According to a Federal Reserve report on Consumer Finances, homeowners' net worth is 36 times greater than that of renters. Building on that study, the National Association of REALTORS® believes that by the end of 2015, the factor will grow to 41 times greater.36x.png

There can be several factors that contribute to this disparity but an important one is the forced savings that is achieved due to an amortized mortgage. A portion of the payment goes to the reduction of the principal balance of the mortgage which increases equity in the home.

Appreciation is also a major contributor to homeowners’ equity. Homes, in most areas, have consistently increased in value over the long term and during the past four years have experienced solid growth. Many economists expect home prices to increase in the next five years.

Let’s look at a scenario where a qualified buyer considers three different options to see what their investment would be in five years: purchase a certificate of deposit, invest in the stock market or buy a home. The following assumptions are made: a $250,000 home with an $8,750 down payment with a 4.5% mortgage for 30 years and 3% annual appreciation; CD rate at 2% and a 5% return in the stock market.

The $8,750 would grow to $9,661 in the certificate of deposit, to $11,167 in the stock market and to $69,900 in equity with a home purchase. That is over a six times growth in the same period of time due to the amortization of the loan and the appreciation.

Check out Your Best Investment to compare possible differences in your price range.

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Tuesday, October 6, 2015

The Cost of Co-Signing

It seems fairly innocuous; a friend or family member wants you to co-sign on a loan because they don’t qualify. They assure that they’ll make the payments; they’re quite convincing and very appreciative. You don’t want to disappoint them and after all, it’s not like it’s going to cost you anything…is it?Caution CoSign.png

Think of it this way. They couldn’t get a loan unless you co-sign for them. If they don't make the payments, the lender is going to look to you to repay the loan plus late and collection fees. The lender may be able to sue you, file a lien on your home or garnish your wages.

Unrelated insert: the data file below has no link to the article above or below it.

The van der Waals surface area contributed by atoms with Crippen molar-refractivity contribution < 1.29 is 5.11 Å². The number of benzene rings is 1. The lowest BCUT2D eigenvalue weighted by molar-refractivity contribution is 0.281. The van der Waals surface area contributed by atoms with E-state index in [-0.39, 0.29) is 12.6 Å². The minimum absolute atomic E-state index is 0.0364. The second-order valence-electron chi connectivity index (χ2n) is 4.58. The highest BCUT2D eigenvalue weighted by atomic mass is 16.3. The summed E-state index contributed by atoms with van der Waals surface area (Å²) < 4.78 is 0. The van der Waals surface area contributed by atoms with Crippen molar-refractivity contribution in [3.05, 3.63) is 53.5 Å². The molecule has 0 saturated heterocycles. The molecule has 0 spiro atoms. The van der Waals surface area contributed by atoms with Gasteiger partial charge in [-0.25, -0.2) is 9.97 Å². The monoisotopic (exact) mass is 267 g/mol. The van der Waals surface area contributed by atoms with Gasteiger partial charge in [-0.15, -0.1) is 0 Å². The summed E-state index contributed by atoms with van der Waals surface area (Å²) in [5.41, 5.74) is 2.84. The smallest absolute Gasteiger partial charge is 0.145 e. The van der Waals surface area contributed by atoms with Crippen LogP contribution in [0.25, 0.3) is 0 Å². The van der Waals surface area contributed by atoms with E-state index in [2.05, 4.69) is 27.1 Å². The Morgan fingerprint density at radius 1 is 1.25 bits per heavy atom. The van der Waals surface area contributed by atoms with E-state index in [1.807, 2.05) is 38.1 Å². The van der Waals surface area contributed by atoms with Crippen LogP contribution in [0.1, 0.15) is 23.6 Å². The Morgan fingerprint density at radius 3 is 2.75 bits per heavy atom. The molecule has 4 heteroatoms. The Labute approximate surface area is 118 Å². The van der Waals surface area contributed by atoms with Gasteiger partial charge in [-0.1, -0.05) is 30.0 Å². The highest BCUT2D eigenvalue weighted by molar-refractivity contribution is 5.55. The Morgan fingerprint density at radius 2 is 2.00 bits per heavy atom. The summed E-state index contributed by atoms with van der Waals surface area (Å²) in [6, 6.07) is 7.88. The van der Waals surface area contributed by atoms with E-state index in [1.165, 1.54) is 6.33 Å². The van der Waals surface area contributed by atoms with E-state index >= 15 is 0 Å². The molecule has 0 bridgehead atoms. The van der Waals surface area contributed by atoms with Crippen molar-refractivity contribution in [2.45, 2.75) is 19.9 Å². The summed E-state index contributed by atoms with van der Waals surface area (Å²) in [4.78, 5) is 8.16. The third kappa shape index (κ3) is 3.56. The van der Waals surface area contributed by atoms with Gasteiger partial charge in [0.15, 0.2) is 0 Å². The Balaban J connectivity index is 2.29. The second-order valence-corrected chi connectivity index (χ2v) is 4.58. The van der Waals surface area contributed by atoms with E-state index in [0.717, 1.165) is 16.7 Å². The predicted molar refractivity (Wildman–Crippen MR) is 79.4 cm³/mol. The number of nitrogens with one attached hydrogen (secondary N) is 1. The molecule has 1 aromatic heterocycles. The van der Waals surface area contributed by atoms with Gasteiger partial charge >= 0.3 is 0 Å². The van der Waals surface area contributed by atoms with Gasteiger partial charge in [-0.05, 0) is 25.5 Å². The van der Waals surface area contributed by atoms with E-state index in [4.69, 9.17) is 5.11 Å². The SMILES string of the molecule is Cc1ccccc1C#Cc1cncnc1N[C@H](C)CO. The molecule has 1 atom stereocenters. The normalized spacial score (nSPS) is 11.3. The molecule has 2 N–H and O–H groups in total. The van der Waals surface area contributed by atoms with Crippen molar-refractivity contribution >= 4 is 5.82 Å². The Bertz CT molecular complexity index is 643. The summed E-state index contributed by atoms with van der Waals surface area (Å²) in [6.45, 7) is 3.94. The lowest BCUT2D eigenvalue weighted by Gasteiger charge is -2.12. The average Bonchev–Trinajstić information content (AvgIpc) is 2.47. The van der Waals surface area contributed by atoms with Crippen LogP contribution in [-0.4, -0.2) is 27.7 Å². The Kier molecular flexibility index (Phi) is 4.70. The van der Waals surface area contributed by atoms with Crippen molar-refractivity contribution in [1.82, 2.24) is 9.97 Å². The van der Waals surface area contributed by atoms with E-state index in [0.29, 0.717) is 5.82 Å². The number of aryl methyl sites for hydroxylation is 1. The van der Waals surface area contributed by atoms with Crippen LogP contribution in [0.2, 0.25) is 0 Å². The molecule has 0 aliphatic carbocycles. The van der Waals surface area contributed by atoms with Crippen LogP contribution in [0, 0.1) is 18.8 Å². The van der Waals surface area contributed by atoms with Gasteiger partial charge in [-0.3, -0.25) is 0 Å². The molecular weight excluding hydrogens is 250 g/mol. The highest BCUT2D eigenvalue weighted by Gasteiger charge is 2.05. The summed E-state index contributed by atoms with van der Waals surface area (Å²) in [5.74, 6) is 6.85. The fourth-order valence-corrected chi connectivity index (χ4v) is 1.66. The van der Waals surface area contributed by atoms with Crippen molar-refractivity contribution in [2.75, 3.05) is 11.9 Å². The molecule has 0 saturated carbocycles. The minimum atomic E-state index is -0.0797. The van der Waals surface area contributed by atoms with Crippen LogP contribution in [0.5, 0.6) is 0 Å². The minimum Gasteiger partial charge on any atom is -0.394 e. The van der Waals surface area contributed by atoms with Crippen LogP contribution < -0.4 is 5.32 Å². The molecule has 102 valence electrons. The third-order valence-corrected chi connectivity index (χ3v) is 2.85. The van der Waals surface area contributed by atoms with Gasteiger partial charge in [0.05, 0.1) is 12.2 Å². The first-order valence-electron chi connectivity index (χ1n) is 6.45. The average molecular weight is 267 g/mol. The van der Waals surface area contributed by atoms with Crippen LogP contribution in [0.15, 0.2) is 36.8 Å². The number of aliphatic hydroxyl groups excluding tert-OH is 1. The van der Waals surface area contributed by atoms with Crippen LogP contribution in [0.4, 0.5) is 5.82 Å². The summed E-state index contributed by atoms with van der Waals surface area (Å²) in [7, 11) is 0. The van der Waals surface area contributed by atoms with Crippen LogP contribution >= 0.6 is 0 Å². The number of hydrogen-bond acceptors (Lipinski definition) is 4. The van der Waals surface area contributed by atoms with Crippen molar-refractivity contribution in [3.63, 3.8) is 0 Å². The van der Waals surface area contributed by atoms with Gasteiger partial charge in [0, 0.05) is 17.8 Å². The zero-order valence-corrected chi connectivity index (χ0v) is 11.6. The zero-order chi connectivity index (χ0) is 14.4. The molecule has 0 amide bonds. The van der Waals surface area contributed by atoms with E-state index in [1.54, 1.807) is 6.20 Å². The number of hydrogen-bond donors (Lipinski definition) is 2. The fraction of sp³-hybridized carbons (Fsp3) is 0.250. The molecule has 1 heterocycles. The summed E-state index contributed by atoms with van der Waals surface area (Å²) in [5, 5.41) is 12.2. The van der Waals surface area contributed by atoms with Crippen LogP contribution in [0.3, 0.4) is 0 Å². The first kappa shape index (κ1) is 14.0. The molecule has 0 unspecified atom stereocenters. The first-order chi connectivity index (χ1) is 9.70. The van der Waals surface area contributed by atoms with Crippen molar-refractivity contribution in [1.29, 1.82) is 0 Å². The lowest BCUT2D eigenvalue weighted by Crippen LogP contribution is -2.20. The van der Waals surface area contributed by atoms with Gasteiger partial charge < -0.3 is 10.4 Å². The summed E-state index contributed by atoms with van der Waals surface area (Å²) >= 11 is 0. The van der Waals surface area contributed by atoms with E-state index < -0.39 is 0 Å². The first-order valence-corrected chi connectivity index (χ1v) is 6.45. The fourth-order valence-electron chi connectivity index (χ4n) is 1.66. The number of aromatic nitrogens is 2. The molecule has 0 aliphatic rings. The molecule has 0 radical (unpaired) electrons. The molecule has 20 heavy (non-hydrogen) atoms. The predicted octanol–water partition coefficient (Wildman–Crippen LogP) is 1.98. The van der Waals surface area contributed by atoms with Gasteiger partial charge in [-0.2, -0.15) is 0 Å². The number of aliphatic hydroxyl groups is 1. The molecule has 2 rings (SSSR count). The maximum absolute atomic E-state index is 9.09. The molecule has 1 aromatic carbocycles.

And it’s not just money that you could be losing, it could be your credit too. Co-signing a loan is a contingent liability that could affect your debt-to-income ratio and your ability to borrow.

Co-signing is an obligation to repay the debt if the other signer is unable. You could be out the money and unable to recoup the loss because you don’t have control of the asset. The impact on your credit could take years to recover.

Before you obligate yourself, consider all of the ramifications involved in co-signing a loan for someone.


Tuesday, September 29, 2015

Finding the Best Mortgage

As rates are inching up but still very affordable, buyers should remember that there is an alternative to a fixed rate mortgage that can provide the lowest cost of housing for the homeowners who understand the parameters. finding best mortgage.jpg

A $300,000 fixed-rate mortgage at 4% has a principal and interest payment of $1,432.25 per month for the entire 30 year term. A 5/1 adjustable mortgage at 3% has a $167.43 lower payment for the first five years and then, can adjust, up or down, based on a predetermined index.

Another interesting fact is that the unpaid balance on the ARM at the end of the first five years is $4,624 lower than the fixed-rate mortgage. The total savings in the first five years on the ARM is $14,669.00.

Adjustable rate mortgages are not the right choice for everyone but buyers should at least consider the options based on their individual situation. It could be an obvious choice for a buyer who is only going to be in the home for five years or less.

Use the ARM Comparison worksheet to see what possible savings you could have based on your actual numbers. A trusted mortgage professional can help you to understand the advantages and disadvantages based on your situation. You need the facts to make the best decision.


Tuesday, September 22, 2015

Cut Mortgage Insurance

Making additional payments toward the principal of your mortgage will do three things for the homeowner: save interest, build equity and shorten the term on fixed rate mortgages. 36893374_s.jpg

These things should be beneficial enough to justify the extra payments but another huge advantage is available to those who have private mortgage insurance on their loan. Mortgage insurance rates vary but can range from seventy-five to two hundred dollars a month on a $200,000 mortgage.

Lenders are required to automatically terminate mortgage insurance when the principal balance reaches 78% of the original value of the property. It is important for homeowners to monitor their balance because sometimes lenders may inadvertently fail to terminate the coverage.

Mortgage insurance is a necessary but expensive requirement for many people who are limited to a down payment of less than 20%. Eliminating the need for it can save thousands of dollars over time.

The Consumer Financial Protection Bureau, CFPB, issued a compliance bulletin on August 4, 2015.